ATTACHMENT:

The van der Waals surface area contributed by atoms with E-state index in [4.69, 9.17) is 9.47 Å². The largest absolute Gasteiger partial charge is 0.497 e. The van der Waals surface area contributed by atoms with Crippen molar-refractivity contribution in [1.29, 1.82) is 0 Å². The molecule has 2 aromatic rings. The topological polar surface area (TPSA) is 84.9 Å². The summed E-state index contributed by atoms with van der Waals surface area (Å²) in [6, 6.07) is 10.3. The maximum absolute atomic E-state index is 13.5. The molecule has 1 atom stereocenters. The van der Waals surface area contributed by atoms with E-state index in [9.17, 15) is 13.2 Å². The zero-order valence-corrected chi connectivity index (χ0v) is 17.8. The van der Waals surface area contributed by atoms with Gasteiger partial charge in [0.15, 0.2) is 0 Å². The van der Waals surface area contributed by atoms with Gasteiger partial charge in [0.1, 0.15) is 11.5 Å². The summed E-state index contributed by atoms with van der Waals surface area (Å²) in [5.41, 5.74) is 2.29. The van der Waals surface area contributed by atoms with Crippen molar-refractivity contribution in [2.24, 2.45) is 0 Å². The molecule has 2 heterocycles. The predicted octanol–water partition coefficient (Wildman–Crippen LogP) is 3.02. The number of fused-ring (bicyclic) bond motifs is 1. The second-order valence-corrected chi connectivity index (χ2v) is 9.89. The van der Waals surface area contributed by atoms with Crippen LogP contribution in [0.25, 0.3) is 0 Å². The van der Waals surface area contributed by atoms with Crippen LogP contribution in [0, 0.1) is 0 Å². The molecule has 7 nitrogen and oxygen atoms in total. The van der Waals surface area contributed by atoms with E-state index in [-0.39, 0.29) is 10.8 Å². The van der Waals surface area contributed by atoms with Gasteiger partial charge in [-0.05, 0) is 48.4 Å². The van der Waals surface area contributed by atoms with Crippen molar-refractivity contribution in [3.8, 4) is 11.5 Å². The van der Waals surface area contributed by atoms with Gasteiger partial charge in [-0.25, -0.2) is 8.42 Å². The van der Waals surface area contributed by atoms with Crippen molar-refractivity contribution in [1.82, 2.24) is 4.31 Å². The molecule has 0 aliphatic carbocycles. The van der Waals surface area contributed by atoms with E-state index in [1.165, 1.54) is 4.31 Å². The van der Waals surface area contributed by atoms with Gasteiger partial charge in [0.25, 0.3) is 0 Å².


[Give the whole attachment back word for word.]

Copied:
The van der Waals surface area contributed by atoms with E-state index in [4.69, 9.17) is 9.47 Å². The largest absolute Gasteiger partial charge is 0.497 e. The van der Waals surface area contributed by atoms with Crippen molar-refractivity contribution in [1.29, 1.82) is 0 Å². The molecule has 2 aromatic rings. The topological polar surface area (TPSA) is 84.9 Å². The summed E-state index contributed by atoms with van der Waals surface area (Å²) in [6, 6.07) is 10.3. The maximum absolute atomic E-state index is 13.5. The molecule has 1 atom stereocenters. The van der Waals surface area contributed by atoms with E-state index in [9.17, 15) is 13.2 Å². The zero-order valence-corrected chi connectivity index (χ0v) is 17.8. The van der Waals surface area contributed by atoms with Gasteiger partial charge in [0.15, 0.2) is 0 Å². The van der Waals surface area contributed by atoms with Gasteiger partial charge in [0.1, 0.15) is 11.5 Å². The summed E-state index contributed by atoms with van der Waals surface area (Å²) in [5.41, 5.74) is 2.29. The van der Waals surface area contributed by atoms with Crippen molar-refractivity contribution in [2.24, 2.45) is 0 Å². The molecule has 2 heterocycles. The predicted octanol–water partition coefficient (Wildman–Crippen LogP) is 3.02. The number of fused-ring (bicyclic) bond motifs is 1. The second-order valence-corrected chi connectivity index (χ2v) is 9.89. The van der Waals surface area contributed by atoms with Crippen LogP contribution in [0.25, 0.3) is 0 Å². The van der Waals surface area contributed by atoms with Crippen LogP contribution in [0, 0.1) is 0 Å². The molecule has 7 nitrogen and oxygen atoms in total. The van der Waals surface area contributed by atoms with E-state index in [-0.39, 0.29) is 10.8 Å². The van der Waals surface area contributed by atoms with Gasteiger partial charge in [-0.05, 0) is 48.4 Å². The van der Waals surface area contributed by atoms with Crippen molar-refractivity contribution in [3.8, 4) is 11.5 Å². The van der Waals surface area contributed by atoms with Gasteiger partial charge in [-0.25, -0.2) is 8.42 Å². The van der Waals surface area contributed by atoms with Crippen molar-refractivity contribution in [1.82, 2.24) is 4.31 Å². The molecule has 0 aliphatic carbocycles. The van der Waals surface area contributed by atoms with E-state index in [1.165, 1.54) is 4.31 Å². The van der Waals surface area contributed by atoms with Gasteiger partial charge in [0.25, 0.3) is 0 Å².